A computer user sits in front of a screen and starts browsing their favourite website while their child similarly does the same. While this peaceful pastime activity is being enjoyed, however, they are unaware of the hidden pathways through which every detail about them is being disclosed. Because of these pathways, there are people that can get hold of the users’ names, phone numbers, IP addresses of the computers and their households. They have access to information about any users’ income, medical history, gender and age, not to mention what they searched on search-engines and which websites the users visited. They can even learn which online shopping purchases were performed by the users on any recent website. They, who know every detail of users, are not the Big Brothers of “1984” nor are they hackers; they are online advertisers who deliver advertisement on the Internet. The computer user is vulnerable to online advertising companies that value that specific personal data. The focus of this paper is to convince advertising companies that they should enforce regulation by providing an opt-out mechanism and practice permission based data mining in order to protect consumer’s privacy. Moreover, notifying and protecting users before distributing and taking advantage of their personal information is significant to company’s accountability and furthermore allow establishing a long term relationship with customers. I will explore the issue from consumer and also an advertiser’s perspective. As a design student who has been designed companies’ logos, it is significant to gain valuable insight from this topic. By gaining the necessary information in this issue, I can navigate the internet in a more safe and secure manner as a consumer. Background of Data Mining
Online advertising is a growing industry that is based upon the traffic from online views. “Fifty-six of the top hundred websites based on page views in February 2008 presented advertising” (Evan, 2009, p37). For every activity a consumer performs on the internet such as making a purchase, visiting a website or searching on search engines is collected (Charters, 2002). This information is processed and stored automatically through data mining practices and becomes a significant source of revenue for online advertisers without the granted permission or any notification to the customer. Data mining is an “overall process of preparing data, discovering patterns in data, and analyzing that data into useful knowledge” (Tavani, 1999, p137). According to Murphy, “the right to privacy involves the ability of individuals to decide for themselves, how much they are willing to share about their lives, thoughts, and feelings” (Murphy et al., 2009). As personal and behavioural data are collected, stored and sold for more effective advertisement, “loss of control” and “loss of identity” become issues (Drumwright et al., 2009). Moreover, all the information we expect to be remained confidential, such as health insurance numbers and medical records, also become commodities for sale. Internet users have been paying for the “free” online services with their private and personal information (Goldfarb et al., 2011). Effects of Data Mining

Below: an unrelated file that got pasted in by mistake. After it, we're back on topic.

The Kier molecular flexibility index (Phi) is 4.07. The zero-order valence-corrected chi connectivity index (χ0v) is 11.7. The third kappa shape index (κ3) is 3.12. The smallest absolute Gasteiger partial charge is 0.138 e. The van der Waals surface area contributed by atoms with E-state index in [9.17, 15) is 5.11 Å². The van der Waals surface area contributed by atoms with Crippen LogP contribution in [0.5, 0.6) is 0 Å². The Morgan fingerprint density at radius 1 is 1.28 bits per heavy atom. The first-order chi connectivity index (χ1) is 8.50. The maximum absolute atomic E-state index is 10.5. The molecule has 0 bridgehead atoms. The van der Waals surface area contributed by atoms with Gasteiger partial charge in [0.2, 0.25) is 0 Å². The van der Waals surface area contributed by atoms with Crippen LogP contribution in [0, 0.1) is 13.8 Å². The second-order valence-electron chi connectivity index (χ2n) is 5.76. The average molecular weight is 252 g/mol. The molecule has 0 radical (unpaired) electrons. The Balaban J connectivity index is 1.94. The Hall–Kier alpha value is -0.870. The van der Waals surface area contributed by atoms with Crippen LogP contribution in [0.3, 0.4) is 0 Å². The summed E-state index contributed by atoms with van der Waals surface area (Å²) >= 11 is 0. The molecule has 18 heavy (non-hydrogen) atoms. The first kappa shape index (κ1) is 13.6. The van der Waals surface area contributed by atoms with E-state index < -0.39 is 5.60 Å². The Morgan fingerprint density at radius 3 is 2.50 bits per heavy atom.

Firstly, data mining is based on the Internet and affects the uninformed users by the loss of control over their personal information and right to privacy. Individuals are unaware that the data about them are collected and that they “have no say in how the information about them is used” (Tavani, 1999, p141). For example, search-engine providers summarize and store the entire search history categorically that “enables them to identify the individual IP address” (Evans, 2008, p55). While there is no warning to the consumers prior to collection and storage of their data, users are unaware of the fact that data mining is being conducted every time they...